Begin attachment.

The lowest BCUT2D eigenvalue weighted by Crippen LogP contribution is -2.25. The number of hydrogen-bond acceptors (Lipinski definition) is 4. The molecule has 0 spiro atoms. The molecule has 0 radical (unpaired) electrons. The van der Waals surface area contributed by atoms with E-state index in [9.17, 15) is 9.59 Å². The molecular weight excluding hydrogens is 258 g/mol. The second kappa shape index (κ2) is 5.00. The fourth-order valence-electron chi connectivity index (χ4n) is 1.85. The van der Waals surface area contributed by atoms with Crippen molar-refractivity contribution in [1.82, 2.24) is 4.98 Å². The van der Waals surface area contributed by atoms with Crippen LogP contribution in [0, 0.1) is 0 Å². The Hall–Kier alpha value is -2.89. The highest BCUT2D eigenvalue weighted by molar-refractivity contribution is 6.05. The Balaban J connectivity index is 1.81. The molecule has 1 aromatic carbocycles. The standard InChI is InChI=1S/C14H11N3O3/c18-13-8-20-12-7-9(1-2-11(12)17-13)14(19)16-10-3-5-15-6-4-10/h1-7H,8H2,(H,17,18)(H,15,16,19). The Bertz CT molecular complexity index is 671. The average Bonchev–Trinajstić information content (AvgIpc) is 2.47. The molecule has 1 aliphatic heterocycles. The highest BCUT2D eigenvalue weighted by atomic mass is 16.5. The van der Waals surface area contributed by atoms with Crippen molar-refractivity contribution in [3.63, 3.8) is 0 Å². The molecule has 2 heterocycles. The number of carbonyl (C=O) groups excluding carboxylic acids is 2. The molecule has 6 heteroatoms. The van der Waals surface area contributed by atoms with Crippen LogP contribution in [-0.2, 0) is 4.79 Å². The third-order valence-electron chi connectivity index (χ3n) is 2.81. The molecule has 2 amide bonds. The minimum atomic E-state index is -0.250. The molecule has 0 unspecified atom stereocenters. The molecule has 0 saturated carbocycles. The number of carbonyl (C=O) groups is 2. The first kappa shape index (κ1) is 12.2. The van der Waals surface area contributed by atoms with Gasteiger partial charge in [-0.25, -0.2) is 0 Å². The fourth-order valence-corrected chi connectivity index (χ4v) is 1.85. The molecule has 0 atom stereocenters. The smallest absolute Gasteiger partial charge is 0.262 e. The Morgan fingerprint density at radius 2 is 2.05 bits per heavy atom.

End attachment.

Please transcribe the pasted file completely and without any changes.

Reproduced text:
The lowest BCUT2D eigenvalue weighted by Crippen LogP contribution is -2.25. The number of hydrogen-bond acceptors (Lipinski definition) is 4. The molecule has 0 spiro atoms. The molecule has 0 radical (unpaired) electrons. The van der Waals surface area contributed by atoms with E-state index in [9.17, 15) is 9.59 Å². The molecular weight excluding hydrogens is 258 g/mol. The second kappa shape index (κ2) is 5.00. The fourth-order valence-electron chi connectivity index (χ4n) is 1.85. The van der Waals surface area contributed by atoms with Crippen molar-refractivity contribution in [1.82, 2.24) is 4.98 Å². The van der Waals surface area contributed by atoms with Crippen LogP contribution in [0, 0.1) is 0 Å². The Hall–Kier alpha value is -2.89. The highest BCUT2D eigenvalue weighted by molar-refractivity contribution is 6.05. The Balaban J connectivity index is 1.81. The molecule has 1 aromatic carbocycles. The standard InChI is InChI=1S/C14H11N3O3/c18-13-8-20-12-7-9(1-2-11(12)17-13)14(19)16-10-3-5-15-6-4-10/h1-7H,8H2,(H,17,18)(H,15,16,19). The Bertz CT molecular complexity index is 671. The average Bonchev–Trinajstić information content (AvgIpc) is 2.47. The molecule has 1 aliphatic heterocycles. The highest BCUT2D eigenvalue weighted by atomic mass is 16.5. The van der Waals surface area contributed by atoms with Crippen molar-refractivity contribution in [3.63, 3.8) is 0 Å². The molecule has 2 heterocycles. The number of carbonyl (C=O) groups excluding carboxylic acids is 2. The molecule has 6 heteroatoms. The van der Waals surface area contributed by atoms with Crippen LogP contribution in [-0.2, 0) is 4.79 Å². The third-order valence-electron chi connectivity index (χ3n) is 2.81. The molecule has 2 amide bonds. The minimum atomic E-state index is -0.250. The molecule has 0 unspecified atom stereocenters. The molecule has 0 saturated carbocycles. The number of carbonyl (C=O) groups is 2. The first kappa shape index (κ1) is 12.2. The van der Waals surface area contributed by atoms with Gasteiger partial charge in [-0.25, -0.2) is 0 Å². The fourth-order valence-corrected chi connectivity index (χ4v) is 1.85. The molecule has 0 atom stereocenters. The smallest absolute Gasteiger partial charge is 0.262 e. The Morgan fingerprint density at radius 2 is 2.05 bits per heavy atom.